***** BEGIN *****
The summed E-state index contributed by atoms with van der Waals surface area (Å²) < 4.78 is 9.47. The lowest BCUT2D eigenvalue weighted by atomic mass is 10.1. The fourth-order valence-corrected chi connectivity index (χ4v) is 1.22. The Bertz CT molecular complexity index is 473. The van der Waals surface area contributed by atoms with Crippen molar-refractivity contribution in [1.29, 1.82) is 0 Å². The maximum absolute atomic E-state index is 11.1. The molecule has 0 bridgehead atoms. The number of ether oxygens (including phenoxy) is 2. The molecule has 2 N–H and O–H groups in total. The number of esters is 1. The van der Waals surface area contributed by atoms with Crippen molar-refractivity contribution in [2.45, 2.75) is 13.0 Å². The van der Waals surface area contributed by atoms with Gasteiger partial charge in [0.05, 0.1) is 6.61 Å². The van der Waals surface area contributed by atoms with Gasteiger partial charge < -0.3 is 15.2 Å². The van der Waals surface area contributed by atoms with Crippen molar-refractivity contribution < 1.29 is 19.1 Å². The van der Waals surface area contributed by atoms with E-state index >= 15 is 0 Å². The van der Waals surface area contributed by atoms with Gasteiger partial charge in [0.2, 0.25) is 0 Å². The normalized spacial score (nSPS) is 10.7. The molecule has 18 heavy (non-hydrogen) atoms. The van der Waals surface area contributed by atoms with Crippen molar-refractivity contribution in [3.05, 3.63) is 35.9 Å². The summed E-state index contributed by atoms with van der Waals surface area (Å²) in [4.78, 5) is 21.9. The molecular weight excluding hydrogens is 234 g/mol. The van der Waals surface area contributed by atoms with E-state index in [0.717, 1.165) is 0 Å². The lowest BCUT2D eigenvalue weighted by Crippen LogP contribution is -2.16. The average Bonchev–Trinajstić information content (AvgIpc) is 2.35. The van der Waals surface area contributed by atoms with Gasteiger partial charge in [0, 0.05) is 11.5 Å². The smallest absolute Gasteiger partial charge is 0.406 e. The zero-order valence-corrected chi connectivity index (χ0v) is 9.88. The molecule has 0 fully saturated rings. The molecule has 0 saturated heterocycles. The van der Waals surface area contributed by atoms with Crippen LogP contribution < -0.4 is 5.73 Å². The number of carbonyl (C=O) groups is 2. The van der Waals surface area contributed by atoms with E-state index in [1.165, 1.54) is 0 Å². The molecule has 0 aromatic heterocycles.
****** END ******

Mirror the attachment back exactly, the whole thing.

The summed E-state index contributed by atoms with van der Waals surface area (Å²) < 4.78 is 9.47. The lowest BCUT2D eigenvalue weighted by atomic mass is 10.1. The fourth-order valence-corrected chi connectivity index (χ4v) is 1.22. The Bertz CT molecular complexity index is 473. The van der Waals surface area contributed by atoms with Crippen molar-refractivity contribution in [1.29, 1.82) is 0 Å². The maximum absolute atomic E-state index is 11.1. The molecule has 0 bridgehead atoms. The number of ether oxygens (including phenoxy) is 2. The molecule has 2 N–H and O–H groups in total. The number of esters is 1. The van der Waals surface area contributed by atoms with Crippen molar-refractivity contribution in [2.45, 2.75) is 13.0 Å². The van der Waals surface area contributed by atoms with Gasteiger partial charge in [0.05, 0.1) is 6.61 Å². The van der Waals surface area contributed by atoms with Gasteiger partial charge < -0.3 is 15.2 Å². The van der Waals surface area contributed by atoms with Crippen molar-refractivity contribution < 1.29 is 19.1 Å². The van der Waals surface area contributed by atoms with E-state index >= 15 is 0 Å². The van der Waals surface area contributed by atoms with Gasteiger partial charge in [0.2, 0.25) is 0 Å². The normalized spacial score (nSPS) is 10.7. The molecule has 18 heavy (non-hydrogen) atoms. The van der Waals surface area contributed by atoms with Crippen molar-refractivity contribution in [3.05, 3.63) is 35.9 Å². The summed E-state index contributed by atoms with van der Waals surface area (Å²) in [4.78, 5) is 21.9. The molecular weight excluding hydrogens is 234 g/mol. The van der Waals surface area contributed by atoms with E-state index in [0.717, 1.165) is 0 Å². The lowest BCUT2D eigenvalue weighted by Crippen LogP contribution is -2.16. The average Bonchev–Trinajstić information content (AvgIpc) is 2.35. The van der Waals surface area contributed by atoms with Gasteiger partial charge in [0, 0.05) is 11.5 Å². The smallest absolute Gasteiger partial charge is 0.406 e. The zero-order valence-corrected chi connectivity index (χ0v) is 9.88. The molecule has 0 fully saturated rings. The molecule has 0 saturated heterocycles. The van der Waals surface area contributed by atoms with Crippen LogP contribution < -0.4 is 5.73 Å². The number of carbonyl (C=O) groups is 2. The van der Waals surface area contributed by atoms with E-state index in [1.165, 1.54) is 0 Å². The molecule has 0 aromatic heterocycles.